Reflections on multilingualism in society

Regardless of the causes for the movement of people from one country to another during the past few decades, there have been hundreds of thousands of foreigners residing in every European country.  As a result, every European or Nordic country has become a multilingual society with increasing demand for access to books in foreign languages. The multilingual aspect of European societies encourages native Europeans as well as their new countrymen to learn new languages in order to see the world from another perspective and get to know others cultures and literature.

As an individual and a librarian in Norway, I would like to share my experiences of multilingualism. As an individual, I am originally from the Khuzestan province in southwest Iran in a neighborhood that people spoke mostly Persian and Arabic, but also Turkish, Kurdish and Armenian.  At my primary school, I became familiar with the difficulty the schoolchildren with other mother tongue than Persian had with learning Persian, which is the official educational language in Iran. However, my interaction with the schoolchildren with other mother tongues than Persian gave me the opportunity to get to know other languages than Persian.

As a librarian for multilingual collection, I have noticed the need of library users for reading materials and their enthusiasm toward books, films and music in different languages, which encouraged me to serve them earnestly and follow their intellectual needs.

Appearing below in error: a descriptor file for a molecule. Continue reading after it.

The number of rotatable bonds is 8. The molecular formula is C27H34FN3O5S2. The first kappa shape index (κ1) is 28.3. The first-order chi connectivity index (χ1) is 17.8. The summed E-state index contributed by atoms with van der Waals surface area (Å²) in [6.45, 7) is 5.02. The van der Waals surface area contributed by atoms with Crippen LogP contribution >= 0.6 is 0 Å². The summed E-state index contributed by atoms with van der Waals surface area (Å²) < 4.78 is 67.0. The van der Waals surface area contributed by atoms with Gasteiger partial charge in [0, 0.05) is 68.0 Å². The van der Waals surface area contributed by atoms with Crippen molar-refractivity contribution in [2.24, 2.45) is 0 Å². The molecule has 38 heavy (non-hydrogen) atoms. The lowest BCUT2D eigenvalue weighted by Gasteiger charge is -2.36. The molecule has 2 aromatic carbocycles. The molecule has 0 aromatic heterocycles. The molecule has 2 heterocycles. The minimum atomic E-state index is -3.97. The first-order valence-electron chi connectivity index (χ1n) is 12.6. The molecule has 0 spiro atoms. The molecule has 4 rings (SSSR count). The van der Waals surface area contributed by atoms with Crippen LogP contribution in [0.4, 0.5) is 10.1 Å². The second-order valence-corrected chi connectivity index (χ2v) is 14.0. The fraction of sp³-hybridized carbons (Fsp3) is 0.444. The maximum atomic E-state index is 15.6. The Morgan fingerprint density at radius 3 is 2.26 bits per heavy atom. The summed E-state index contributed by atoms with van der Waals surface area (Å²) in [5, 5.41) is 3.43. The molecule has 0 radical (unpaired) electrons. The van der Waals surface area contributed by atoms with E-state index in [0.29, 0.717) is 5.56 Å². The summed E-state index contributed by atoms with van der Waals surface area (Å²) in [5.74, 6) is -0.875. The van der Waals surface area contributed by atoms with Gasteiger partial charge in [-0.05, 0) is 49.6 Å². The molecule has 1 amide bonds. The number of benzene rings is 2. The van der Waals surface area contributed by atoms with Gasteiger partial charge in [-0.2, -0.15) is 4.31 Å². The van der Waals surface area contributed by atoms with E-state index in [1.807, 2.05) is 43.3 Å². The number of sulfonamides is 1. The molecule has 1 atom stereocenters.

I would like to mention that Oslo Public Library played a significant role in the integration of immigrants to Norway since the late 1960s. The first immigrants to Norway who came from Pakistan could use the Urdu book collection provided by Oslo Public Library in the early 1970s. Ever since, the book, film and music collections of Oslo Public Library expanded in accordance with the increase of the immigrants residing in Norway.

In 1983, Oslo Public Library (Deichmanske bibliotek) established a section for literature for immigrants. Later in 1996, the section’s name was changed to The Multilingual Library.

Every language is the source of stories, knowledge and insight. The consequence of the loss of every language is poverty in human culture and civilization and our digital world lead the young people to forget this obvious fact. To remind young people of the value of preserving different languages as various sources of knowledge is not an easy task. Libraries with multilingual collections are the most relevant places in which people from different cultures and language get to know their cultural heritages and transmit them to the next generation. Libraries are the main places, which distribute equally knowledge between people from different classes, cultures and backgrounds, thus alpha and omega of every democracy.

In addition to being a place for lending books, libraries are good meeting places for people with different cultural and linguistic backgrounds.

Our recently transferred book and film collection to National Library of Norway includes 69 foreign languages. 

For more information, see:

 


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Giti Nassouri is a librarian at the National Library of Norway. For many years, she has worked at the section for multilingual library at Oslo public library (Deichmanske Bibliotek). There she was in charge of Bengali, Hindi, Panjabi, Dutch, Greek, Dari, Pashto, Persian and Urdu book collections, which has been transferred to the National Library of Norway.

 

Photo: Stewart Butterfield (CC BY 2.0).